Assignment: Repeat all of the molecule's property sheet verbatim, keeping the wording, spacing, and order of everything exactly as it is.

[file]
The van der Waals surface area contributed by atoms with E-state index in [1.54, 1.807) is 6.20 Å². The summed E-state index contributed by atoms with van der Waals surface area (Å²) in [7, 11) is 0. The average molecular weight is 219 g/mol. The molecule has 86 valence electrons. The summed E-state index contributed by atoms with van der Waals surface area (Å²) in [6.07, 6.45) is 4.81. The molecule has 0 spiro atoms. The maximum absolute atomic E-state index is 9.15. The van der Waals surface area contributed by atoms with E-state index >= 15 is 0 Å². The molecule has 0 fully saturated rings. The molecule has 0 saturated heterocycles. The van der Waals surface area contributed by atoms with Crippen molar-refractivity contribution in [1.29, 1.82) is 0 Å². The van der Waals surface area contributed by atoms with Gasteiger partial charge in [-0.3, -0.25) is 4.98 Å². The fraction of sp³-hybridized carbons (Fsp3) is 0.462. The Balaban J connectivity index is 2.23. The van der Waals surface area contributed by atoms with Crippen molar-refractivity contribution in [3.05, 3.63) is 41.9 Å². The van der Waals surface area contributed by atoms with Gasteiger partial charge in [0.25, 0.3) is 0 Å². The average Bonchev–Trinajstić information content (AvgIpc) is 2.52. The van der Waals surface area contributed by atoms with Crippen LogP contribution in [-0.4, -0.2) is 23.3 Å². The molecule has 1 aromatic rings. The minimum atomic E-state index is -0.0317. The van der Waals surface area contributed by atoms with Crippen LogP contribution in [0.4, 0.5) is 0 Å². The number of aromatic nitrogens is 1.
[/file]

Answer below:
The van der Waals surface area contributed by atoms with E-state index in [1.54, 1.807) is 6.20 Å². The summed E-state index contributed by atoms with van der Waals surface area (Å²) in [7, 11) is 0. The average molecular weight is 219 g/mol. The molecule has 86 valence electrons. The summed E-state index contributed by atoms with van der Waals surface area (Å²) in [6.07, 6.45) is 4.81. The molecule has 0 spiro atoms. The maximum absolute atomic E-state index is 9.15. The van der Waals surface area contributed by atoms with E-state index >= 15 is 0 Å². The molecule has 0 fully saturated rings. The molecule has 0 saturated heterocycles. The van der Waals surface area contributed by atoms with Crippen molar-refractivity contribution in [1.29, 1.82) is 0 Å². The van der Waals surface area contributed by atoms with Gasteiger partial charge in [-0.3, -0.25) is 4.98 Å². The fraction of sp³-hybridized carbons (Fsp3) is 0.462. The Balaban J connectivity index is 2.23. The van der Waals surface area contributed by atoms with Crippen molar-refractivity contribution in [3.05, 3.63) is 41.9 Å². The van der Waals surface area contributed by atoms with Gasteiger partial charge in [0.25, 0.3) is 0 Å². The average Bonchev–Trinajstić information content (AvgIpc) is 2.52. The van der Waals surface area contributed by atoms with Crippen LogP contribution in [-0.4, -0.2) is 23.3 Å². The molecule has 1 aromatic rings. The minimum atomic E-state index is -0.0317. The van der Waals surface area contributed by atoms with Crippen LogP contribution in [0.4, 0.5) is 0 Å². The number of aromatic nitrogens is 1.